• DoH, Department of Health
  • HST, higher specialist training
  • PS, partially sighted
  • RNIB, Royal National Institute for the Blind
  • blind
  • partial sight
  • registration
  • BMEC, Birmingham and Midland Eye Centre
  • BST, basic specialist training
  • DoH, Department of Health
  • HST, higher specialist training
  • PS, partially sighted
  • RNIB, Royal National Institute for the Blind
  • blind
  • partial sight
  • registration

Statistics from Altmetric.com

The latest estimates from the Royal National Institute for the Blind (RNIB) suggest that there are as many as 260 000 unregistered blind, and 500 000 unregistered partially sighted (PS) people living in the United Kingdom.1 Ophthalmologists have long been aware that a substantial proportion of those eligible for registration remains unregistered,2–5 with approximately 53% of eligible patients not been registered despite consultation with an ophthalmologist.3–5 Studies from the United States have shown that under-registration may be exacerbated by a lack of knowledge among eyecare providers themselves, with registration rates proportional to the experience of the examining doctor.6,7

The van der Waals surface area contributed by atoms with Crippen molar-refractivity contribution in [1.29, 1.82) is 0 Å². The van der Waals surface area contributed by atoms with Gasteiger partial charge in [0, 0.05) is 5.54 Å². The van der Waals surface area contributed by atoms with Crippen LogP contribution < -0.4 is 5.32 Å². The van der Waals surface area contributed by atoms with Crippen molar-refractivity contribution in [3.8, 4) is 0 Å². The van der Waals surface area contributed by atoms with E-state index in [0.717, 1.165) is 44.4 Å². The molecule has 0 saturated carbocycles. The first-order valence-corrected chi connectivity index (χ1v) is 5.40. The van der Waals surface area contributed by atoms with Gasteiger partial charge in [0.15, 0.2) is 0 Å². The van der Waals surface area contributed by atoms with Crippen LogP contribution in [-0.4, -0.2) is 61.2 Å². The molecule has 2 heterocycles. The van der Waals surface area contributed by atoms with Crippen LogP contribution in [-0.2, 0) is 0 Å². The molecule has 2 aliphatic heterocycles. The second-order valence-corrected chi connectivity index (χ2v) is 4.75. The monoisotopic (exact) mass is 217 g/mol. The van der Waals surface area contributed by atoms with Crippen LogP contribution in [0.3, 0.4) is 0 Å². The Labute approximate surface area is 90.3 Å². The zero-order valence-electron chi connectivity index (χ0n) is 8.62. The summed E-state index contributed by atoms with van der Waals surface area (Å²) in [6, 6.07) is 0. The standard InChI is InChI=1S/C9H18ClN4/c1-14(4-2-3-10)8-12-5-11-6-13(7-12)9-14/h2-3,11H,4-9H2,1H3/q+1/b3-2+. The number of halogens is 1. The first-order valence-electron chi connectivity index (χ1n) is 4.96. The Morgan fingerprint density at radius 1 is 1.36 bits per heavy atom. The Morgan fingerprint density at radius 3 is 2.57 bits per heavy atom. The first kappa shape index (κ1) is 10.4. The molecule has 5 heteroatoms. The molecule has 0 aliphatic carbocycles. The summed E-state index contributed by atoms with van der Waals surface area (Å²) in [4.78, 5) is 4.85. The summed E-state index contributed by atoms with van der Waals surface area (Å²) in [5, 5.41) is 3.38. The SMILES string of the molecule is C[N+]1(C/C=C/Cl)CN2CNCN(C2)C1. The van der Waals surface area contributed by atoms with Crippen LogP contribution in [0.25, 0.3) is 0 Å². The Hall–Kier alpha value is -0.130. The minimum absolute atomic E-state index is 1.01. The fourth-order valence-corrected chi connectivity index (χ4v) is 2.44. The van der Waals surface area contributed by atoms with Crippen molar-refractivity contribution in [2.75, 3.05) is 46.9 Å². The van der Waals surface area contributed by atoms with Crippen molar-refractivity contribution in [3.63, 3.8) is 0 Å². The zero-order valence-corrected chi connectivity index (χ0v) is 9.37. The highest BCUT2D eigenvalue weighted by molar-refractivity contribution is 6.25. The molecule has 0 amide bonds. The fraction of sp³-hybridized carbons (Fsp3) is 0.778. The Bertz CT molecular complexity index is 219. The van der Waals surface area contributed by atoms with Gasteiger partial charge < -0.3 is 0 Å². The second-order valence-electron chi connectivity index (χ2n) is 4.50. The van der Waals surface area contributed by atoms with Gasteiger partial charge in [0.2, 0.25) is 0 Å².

In response to these findings, we decided to undertake a study with two broad aims:

  1. To update the most recent under-registration statistics collected in 1994, and assess whether there has been any improvement in the UK registration system.

  2. To assess the level of awareness of registration in doctors practising ophthalmology in the United Kingdom.

METHODS

Research was undertaken at the Birmingham and Midland Eye Centre (BMEC), a large single specialty hospital in west Birmingham. The West Birmingham local research ethics committee granted ethical approval for the study.

Under-registration study

Medical records of all patients attending general ophthalmology outpatient clinics at BMEC between October and December 2003 were scrutinised in a retrospective analysis of registration rates. General clinics were selected as analysis of special interest clinics may give a biased impression of the level of blind and PS registration. These months were chosen as plots of the distribution of blind and PS registrations by month between 1999–2003 revealed little between month variability (data not shown).